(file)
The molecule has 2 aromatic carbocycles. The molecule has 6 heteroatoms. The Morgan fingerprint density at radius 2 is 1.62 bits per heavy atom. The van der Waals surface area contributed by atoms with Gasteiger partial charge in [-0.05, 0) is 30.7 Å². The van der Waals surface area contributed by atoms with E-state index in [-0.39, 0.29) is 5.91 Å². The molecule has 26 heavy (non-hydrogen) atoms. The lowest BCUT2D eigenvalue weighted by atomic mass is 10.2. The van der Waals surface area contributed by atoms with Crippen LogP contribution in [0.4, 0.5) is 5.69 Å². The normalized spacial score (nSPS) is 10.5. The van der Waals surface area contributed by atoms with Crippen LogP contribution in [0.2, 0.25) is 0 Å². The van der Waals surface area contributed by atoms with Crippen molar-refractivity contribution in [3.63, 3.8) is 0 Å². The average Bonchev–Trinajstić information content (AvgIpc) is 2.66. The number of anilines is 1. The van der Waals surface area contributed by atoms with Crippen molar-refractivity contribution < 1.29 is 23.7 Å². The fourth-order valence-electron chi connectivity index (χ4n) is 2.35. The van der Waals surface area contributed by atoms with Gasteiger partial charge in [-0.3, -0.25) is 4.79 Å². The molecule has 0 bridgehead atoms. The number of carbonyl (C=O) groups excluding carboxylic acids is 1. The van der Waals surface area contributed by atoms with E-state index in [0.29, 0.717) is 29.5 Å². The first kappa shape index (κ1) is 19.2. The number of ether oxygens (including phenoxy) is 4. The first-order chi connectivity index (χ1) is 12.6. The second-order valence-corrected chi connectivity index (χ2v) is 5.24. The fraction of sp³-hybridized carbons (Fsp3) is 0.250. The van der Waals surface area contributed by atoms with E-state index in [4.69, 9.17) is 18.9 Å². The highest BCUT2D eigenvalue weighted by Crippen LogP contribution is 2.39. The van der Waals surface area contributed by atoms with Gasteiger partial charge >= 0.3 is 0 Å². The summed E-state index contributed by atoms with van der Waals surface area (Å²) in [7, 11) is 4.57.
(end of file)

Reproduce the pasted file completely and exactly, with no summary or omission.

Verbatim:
The molecule has 2 aromatic carbocycles. The molecule has 6 heteroatoms. The Morgan fingerprint density at radius 2 is 1.62 bits per heavy atom. The van der Waals surface area contributed by atoms with Gasteiger partial charge in [-0.05, 0) is 30.7 Å². The van der Waals surface area contributed by atoms with E-state index in [-0.39, 0.29) is 5.91 Å². The molecule has 26 heavy (non-hydrogen) atoms. The lowest BCUT2D eigenvalue weighted by atomic mass is 10.2. The van der Waals surface area contributed by atoms with Crippen LogP contribution in [0.4, 0.5) is 5.69 Å². The normalized spacial score (nSPS) is 10.5. The van der Waals surface area contributed by atoms with Crippen LogP contribution in [0.2, 0.25) is 0 Å². The van der Waals surface area contributed by atoms with Crippen molar-refractivity contribution in [3.63, 3.8) is 0 Å². The average Bonchev–Trinajstić information content (AvgIpc) is 2.66. The number of anilines is 1. The van der Waals surface area contributed by atoms with Crippen molar-refractivity contribution < 1.29 is 23.7 Å². The fourth-order valence-electron chi connectivity index (χ4n) is 2.35. The van der Waals surface area contributed by atoms with Gasteiger partial charge in [-0.3, -0.25) is 4.79 Å². The molecule has 0 bridgehead atoms. The number of carbonyl (C=O) groups excluding carboxylic acids is 1. The van der Waals surface area contributed by atoms with E-state index in [0.29, 0.717) is 29.5 Å². The first kappa shape index (κ1) is 19.2. The number of ether oxygens (including phenoxy) is 4. The first-order chi connectivity index (χ1) is 12.6. The second-order valence-corrected chi connectivity index (χ2v) is 5.24. The fraction of sp³-hybridized carbons (Fsp3) is 0.250. The van der Waals surface area contributed by atoms with E-state index in [4.69, 9.17) is 18.9 Å². The highest BCUT2D eigenvalue weighted by Crippen LogP contribution is 2.39. The van der Waals surface area contributed by atoms with Gasteiger partial charge >= 0.3 is 0 Å². The summed E-state index contributed by atoms with van der Waals surface area (Å²) in [7, 11) is 4.57.